Quincy's Gain: Huge Growth in Tax Revenue

Quincy, Washington has experienced enormous benefits from the influx of data centers, even as state officials have moved to crack down on sales tax breaks for data center development.

Rich Miller

December 15, 2009

3 Min Read
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Taxes and data centers have become a hot-button issue in Washington State, where state officials ruled last year that data centers were no longer covered by a sales tax break for manufacturers. The downside of that move was highlighted today at an economic development in Quincy, the small town in Washington that has become the poster child for data center development.

Local officials made it clear that Quincy has experienced enormous benefits from the influx of data centers from Microsoft Corp., Yahoo, Intuit and Sabey Corp. Quincy Mayor Jim Hemberry said the city experienced an eight-fold increase in sales taxes between 2001 and 2007, and a tripling of property tax revenues from 2001 to 2009. “No question, those data centers had an impact,” Hemberry said at the event, which was covered by the Wenatchee World.

Windows Azure Flees From State
That spigot of revenue may be short-lived due to the state's stance on data center tax incentives. Microsoft announced in August that it was migrating its Windows Azure cloud computing infrastructure from its data center in Quincy to another Microsoft facility in San Antonio. The reason: Microsoft’s unhappiness with tax policies in Washington state.  

Without the tax break, Microsoft (MSFT) would pay a 7.9 percent tax on all new data center equipment. Since Windows Azure will require thousands of additional servers once it launches, those costs would add up quickly.

Quincy is a magnet for data centers because of its abundant supply of cheap, “green” hydro power generated by area dams. Others have continued to build in Quincy, including Sabey Corp. and Intuit. Yahoo has not indicated whether it will resume a planned expansion in Quincy, but has announced new data center projects in Nebraska and New York.

Interestingly, state and local officials said last week that Quincy has "done everything right" by investing in power, water and fiber-optic connectivity. “What we can see (about Quincy) is that this high-tech growth is real, that this area has become a real hub for strong economic activity,” said Lew McMurran, a vice president for the Washington Technology Industry Association.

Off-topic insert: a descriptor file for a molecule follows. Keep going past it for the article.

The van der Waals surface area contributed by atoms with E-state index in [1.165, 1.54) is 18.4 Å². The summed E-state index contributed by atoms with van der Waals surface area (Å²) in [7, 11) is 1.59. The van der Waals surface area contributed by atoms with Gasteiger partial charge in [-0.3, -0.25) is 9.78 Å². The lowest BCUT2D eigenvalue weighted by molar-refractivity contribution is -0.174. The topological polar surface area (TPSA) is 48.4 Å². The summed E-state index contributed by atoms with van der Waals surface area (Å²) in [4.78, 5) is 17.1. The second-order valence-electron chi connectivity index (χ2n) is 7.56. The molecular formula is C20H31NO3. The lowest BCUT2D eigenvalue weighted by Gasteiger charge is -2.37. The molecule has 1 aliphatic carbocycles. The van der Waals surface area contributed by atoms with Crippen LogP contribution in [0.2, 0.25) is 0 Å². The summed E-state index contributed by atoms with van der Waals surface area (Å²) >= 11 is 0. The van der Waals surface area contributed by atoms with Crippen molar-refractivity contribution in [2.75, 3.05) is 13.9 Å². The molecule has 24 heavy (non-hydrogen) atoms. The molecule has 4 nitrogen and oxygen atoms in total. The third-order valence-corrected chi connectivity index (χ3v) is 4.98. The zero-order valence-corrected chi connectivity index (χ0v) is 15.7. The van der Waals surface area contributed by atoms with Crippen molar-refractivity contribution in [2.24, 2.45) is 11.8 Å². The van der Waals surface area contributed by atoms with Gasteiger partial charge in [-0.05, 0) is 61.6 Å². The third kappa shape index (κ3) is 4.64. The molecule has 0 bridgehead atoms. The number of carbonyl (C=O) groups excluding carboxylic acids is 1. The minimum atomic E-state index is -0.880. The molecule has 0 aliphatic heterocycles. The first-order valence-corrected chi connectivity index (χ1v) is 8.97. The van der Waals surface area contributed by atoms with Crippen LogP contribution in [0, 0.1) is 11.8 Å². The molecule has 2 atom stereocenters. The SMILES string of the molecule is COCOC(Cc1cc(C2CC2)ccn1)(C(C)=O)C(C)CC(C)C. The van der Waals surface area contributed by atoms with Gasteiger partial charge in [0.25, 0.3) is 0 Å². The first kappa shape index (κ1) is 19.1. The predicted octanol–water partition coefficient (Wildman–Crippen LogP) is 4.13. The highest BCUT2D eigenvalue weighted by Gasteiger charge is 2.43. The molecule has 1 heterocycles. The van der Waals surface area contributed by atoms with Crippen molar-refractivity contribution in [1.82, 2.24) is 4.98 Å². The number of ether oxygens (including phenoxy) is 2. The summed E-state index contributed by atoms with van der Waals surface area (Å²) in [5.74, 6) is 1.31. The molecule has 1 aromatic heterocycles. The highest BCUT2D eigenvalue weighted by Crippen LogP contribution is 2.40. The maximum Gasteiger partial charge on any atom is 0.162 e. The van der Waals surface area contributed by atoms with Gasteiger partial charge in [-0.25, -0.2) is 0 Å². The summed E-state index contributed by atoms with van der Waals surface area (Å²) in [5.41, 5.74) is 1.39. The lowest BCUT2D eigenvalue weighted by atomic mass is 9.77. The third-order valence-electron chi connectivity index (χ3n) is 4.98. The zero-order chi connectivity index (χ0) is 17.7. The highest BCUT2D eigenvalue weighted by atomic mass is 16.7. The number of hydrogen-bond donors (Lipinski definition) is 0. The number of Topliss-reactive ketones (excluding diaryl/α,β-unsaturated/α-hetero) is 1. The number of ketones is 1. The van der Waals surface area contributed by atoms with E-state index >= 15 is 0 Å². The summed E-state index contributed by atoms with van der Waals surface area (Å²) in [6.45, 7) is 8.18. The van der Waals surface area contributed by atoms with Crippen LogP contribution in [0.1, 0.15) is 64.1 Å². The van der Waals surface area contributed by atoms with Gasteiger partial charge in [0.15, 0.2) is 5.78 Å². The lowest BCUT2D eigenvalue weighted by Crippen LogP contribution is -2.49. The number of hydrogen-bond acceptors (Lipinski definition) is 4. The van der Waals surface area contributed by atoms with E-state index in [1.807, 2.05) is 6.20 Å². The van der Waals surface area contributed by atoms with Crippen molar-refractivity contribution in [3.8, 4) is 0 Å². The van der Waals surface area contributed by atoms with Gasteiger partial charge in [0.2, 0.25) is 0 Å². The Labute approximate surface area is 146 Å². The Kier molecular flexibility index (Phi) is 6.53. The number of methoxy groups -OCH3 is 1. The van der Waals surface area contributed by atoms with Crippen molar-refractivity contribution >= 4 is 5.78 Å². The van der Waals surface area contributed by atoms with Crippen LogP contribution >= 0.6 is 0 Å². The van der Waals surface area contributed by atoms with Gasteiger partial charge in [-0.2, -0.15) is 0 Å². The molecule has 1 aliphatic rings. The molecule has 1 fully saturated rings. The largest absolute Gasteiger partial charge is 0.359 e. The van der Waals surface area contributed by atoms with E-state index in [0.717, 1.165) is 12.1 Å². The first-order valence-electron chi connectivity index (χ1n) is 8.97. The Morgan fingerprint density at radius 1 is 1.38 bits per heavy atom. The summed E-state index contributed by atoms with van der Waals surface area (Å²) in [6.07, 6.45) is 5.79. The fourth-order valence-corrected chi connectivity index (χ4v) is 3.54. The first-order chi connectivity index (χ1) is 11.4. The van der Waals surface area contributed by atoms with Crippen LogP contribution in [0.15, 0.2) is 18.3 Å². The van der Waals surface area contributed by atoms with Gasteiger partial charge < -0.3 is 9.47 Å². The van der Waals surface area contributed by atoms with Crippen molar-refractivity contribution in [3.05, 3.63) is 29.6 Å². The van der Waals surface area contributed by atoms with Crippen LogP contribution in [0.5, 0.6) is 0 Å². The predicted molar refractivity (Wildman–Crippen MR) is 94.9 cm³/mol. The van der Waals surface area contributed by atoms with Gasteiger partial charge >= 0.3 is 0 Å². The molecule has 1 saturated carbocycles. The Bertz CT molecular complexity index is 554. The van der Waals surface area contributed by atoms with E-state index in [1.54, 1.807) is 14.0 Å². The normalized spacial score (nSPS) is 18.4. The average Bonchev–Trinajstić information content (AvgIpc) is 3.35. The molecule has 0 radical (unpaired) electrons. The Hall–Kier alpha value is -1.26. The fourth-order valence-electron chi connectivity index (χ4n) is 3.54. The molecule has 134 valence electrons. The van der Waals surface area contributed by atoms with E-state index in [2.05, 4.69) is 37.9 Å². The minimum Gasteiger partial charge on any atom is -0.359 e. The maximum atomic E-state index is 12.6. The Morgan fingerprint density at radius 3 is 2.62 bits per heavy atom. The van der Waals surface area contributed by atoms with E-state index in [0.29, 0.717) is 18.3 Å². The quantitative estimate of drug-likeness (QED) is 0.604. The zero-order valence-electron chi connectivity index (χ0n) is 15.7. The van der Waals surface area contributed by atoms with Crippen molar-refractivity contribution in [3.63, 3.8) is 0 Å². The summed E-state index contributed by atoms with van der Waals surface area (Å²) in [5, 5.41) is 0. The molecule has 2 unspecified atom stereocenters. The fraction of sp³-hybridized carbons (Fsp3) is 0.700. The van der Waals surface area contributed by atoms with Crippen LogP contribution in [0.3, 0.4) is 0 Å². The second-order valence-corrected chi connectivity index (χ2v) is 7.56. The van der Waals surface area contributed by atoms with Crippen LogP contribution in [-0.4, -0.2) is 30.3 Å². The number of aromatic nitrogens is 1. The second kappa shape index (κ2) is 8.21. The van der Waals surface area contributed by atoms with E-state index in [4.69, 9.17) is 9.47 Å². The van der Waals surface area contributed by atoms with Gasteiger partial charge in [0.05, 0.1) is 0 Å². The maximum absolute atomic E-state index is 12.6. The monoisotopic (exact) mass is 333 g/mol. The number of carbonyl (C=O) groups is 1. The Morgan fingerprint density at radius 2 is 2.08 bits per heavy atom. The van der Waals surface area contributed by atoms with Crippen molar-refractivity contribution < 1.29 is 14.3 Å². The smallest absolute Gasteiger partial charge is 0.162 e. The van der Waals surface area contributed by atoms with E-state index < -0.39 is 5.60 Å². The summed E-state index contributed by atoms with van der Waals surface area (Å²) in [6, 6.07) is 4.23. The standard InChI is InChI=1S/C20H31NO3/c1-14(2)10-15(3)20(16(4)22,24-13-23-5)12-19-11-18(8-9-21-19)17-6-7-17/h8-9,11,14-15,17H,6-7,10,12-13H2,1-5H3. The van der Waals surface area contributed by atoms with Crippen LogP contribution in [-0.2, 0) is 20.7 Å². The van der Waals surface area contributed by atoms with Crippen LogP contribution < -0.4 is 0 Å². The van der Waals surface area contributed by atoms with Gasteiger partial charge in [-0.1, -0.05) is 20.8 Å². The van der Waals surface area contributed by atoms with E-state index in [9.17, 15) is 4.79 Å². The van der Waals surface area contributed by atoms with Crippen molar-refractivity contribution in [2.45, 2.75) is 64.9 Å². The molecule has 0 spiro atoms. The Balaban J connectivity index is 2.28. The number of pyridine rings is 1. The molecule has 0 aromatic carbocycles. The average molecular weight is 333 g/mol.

Funding Local Improvements
Quincy is using its higher tax revenues to improve city services, Hemberry said, including imporvements to its library, senior center, museum and playground equipment. Tax revenues have also been earmarked for new equipment for the police and fire departments and emergency medical services.

The tax controversy in Washington State erupted in December 2007 when attorney general Rob McKenna ruled that data centers were no longer covered by a state sales tax break for manufacturing enterprises because they “do not produce a product which is sold to the companies’ customers.”

Microsoft and Yahoo halted construction on their multi-facility data center campuses in Quincy while state legislators debated whether to reinstate the tax break, which was Microsoft and Yahoo relied upon in their decisions to build their Quincy projects. The legislative effort later stalled after local media characterized the bill as a $1 billion tax break for high-tech giants.  

That sentiment makes it unlikely for the measure to be resuscitated this year, as Washington legislators struggle to close a $2.6  billion gap. But data center developers remain interested in the cheap hydro power available from dams on the Columbia River, as evidenced by recent activity in Oregon, where Silicon Valley REIT Mission West is planning two projects, Amazon is said to be restarting construction on new facility in Boardman, and an unnamed 'Company X' is scouting sites in Prinveille. 


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